Processing goes 2.0 with an OpenGL core
Version 2.0 of the open source Processing language and development environment for creative arts and visual design has been released. Processing was created in 2001 by Ben Fry and Casey Reas as a way for non-programmers to create electronic sketchbooks that could give instant gratification through visual feedback. Based on the Java language, but using a simplified syntax and graphics model, Processing allows creative users to build interactive, graphical programs, or sketches as they are called in Processing, quickly with a supporting simplified IDE. The project's mission statement explains, succinctly, that
Processing seeks to ruin the careers of talented designers by tempting them away from their usual tools and into the world of programming and computation. Similarly, the project is designed to turn engineers and computer scientists to less gainful employment as artists and designers.
Other changes include removing the old Movie Maker class and replacing it with a Movie Maker tool for turning frames into video and replacing the older Video library (which relied on QuickTime for Java) with the GSVideo library, which uses Gstreamer on Linux and also works on Windows and Mac OS X. There is also a new XML class for handling downloaded XML files and a new Table class for handing comma- or tab-delimited files. Support for Java applets has been removed, superseded in part by Processing.js and made untenable by many issues around supporting applets in browsers. Explicit 32-bit and 64-bit support for all platforms is also included.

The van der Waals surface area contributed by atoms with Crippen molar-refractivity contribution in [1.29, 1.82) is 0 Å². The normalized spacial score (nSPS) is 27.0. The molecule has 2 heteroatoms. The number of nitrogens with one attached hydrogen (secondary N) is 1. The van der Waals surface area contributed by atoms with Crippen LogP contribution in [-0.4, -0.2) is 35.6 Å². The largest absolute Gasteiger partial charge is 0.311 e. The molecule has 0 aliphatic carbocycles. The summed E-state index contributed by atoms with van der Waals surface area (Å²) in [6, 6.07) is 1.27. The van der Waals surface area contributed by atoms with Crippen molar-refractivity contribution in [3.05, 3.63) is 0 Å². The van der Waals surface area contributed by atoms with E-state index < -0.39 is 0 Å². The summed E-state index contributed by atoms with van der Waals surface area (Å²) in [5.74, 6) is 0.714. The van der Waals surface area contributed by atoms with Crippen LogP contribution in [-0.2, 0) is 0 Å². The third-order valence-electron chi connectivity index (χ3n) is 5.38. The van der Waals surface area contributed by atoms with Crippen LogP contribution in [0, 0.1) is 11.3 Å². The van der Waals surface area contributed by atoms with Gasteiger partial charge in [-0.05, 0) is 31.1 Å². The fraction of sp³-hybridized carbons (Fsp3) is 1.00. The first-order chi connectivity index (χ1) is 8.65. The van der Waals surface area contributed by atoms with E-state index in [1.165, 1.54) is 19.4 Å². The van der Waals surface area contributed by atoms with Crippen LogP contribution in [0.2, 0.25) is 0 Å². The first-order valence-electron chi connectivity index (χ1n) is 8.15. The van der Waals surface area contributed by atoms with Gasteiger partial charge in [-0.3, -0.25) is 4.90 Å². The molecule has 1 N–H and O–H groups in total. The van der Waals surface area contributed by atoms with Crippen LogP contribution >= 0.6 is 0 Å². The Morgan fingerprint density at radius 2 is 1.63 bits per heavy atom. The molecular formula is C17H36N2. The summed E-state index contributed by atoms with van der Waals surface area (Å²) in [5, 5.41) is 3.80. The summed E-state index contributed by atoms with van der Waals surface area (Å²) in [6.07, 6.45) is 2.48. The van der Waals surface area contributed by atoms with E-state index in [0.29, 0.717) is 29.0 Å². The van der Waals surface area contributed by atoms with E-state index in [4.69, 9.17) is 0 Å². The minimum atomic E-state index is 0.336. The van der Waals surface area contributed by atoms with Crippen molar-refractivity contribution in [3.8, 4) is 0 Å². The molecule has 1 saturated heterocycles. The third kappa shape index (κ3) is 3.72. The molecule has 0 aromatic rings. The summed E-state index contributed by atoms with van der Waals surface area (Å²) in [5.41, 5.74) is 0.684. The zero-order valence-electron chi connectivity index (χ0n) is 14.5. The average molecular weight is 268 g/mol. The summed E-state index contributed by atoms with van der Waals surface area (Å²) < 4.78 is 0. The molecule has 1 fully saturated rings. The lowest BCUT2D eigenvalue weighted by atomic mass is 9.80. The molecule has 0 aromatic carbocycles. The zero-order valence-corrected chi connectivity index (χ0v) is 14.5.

The Processing.org web site has been revamped for the release of Processing 2, with more updates planned over the summer. The site includes examples of data, images, colour, typography, animation, motion, interaction and simulation sketches, tutorials on Processing aimed at anyone from beginner to advanced, and reference documentation. There is also the download page with 64-bit and 32-bit Windows and Linux binaries and Mac OS X version. A detailed listing of all the revisions made in 2.0 is also available, along with a shorter summary. The GPLv2- or LGPL-licensed Processing source code can be found on GitHub.
Processing is now managed by the recently created non-profit Processing Foundation and, with the 2.0 release, the foundation is seeking donations from individuals or larger gifts from companies and other non-profits as the release of 2.0 "happened in an unsustainable way, at tremendous personal expense to the lead developers. The Foundation must raise funding for the initiative to continue." The Foundation will be responsible for the development and distribution of Processing the language and the PDE (Processing Development Environment).